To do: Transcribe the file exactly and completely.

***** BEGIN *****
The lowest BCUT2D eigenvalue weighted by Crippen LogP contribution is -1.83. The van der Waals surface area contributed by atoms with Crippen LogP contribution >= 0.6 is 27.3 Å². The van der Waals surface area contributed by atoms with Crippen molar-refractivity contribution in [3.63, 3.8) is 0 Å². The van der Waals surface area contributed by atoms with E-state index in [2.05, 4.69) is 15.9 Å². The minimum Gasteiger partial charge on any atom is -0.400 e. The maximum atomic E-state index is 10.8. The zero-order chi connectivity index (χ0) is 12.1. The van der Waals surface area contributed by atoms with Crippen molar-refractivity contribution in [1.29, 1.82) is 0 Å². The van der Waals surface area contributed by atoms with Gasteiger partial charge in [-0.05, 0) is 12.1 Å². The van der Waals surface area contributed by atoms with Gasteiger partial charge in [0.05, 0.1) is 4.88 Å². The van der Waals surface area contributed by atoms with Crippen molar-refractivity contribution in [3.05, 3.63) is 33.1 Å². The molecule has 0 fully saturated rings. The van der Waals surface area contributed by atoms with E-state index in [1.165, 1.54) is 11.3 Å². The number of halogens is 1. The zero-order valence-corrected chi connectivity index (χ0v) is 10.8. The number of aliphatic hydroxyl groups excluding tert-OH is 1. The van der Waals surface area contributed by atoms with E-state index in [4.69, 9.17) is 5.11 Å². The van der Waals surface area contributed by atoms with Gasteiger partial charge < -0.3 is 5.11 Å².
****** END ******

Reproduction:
The lowest BCUT2D eigenvalue weighted by Crippen LogP contribution is -1.83. The van der Waals surface area contributed by atoms with Crippen LogP contribution >= 0.6 is 27.3 Å². The van der Waals surface area contributed by atoms with Crippen molar-refractivity contribution in [3.63, 3.8) is 0 Å². The van der Waals surface area contributed by atoms with E-state index in [2.05, 4.69) is 15.9 Å². The minimum Gasteiger partial charge on any atom is -0.400 e. The maximum atomic E-state index is 10.8. The zero-order chi connectivity index (χ0) is 12.1. The van der Waals surface area contributed by atoms with Crippen molar-refractivity contribution in [1.29, 1.82) is 0 Å². The van der Waals surface area contributed by atoms with Gasteiger partial charge in [-0.05, 0) is 12.1 Å². The van der Waals surface area contributed by atoms with Gasteiger partial charge in [0.05, 0.1) is 4.88 Å². The van der Waals surface area contributed by atoms with Crippen molar-refractivity contribution in [3.05, 3.63) is 33.1 Å². The molecule has 0 fully saturated rings. The van der Waals surface area contributed by atoms with E-state index in [1.165, 1.54) is 11.3 Å². The number of halogens is 1. The zero-order valence-corrected chi connectivity index (χ0v) is 10.8. The number of aliphatic hydroxyl groups excluding tert-OH is 1. The van der Waals surface area contributed by atoms with E-state index in [4.69, 9.17) is 5.11 Å². The van der Waals surface area contributed by atoms with Gasteiger partial charge < -0.3 is 5.11 Å².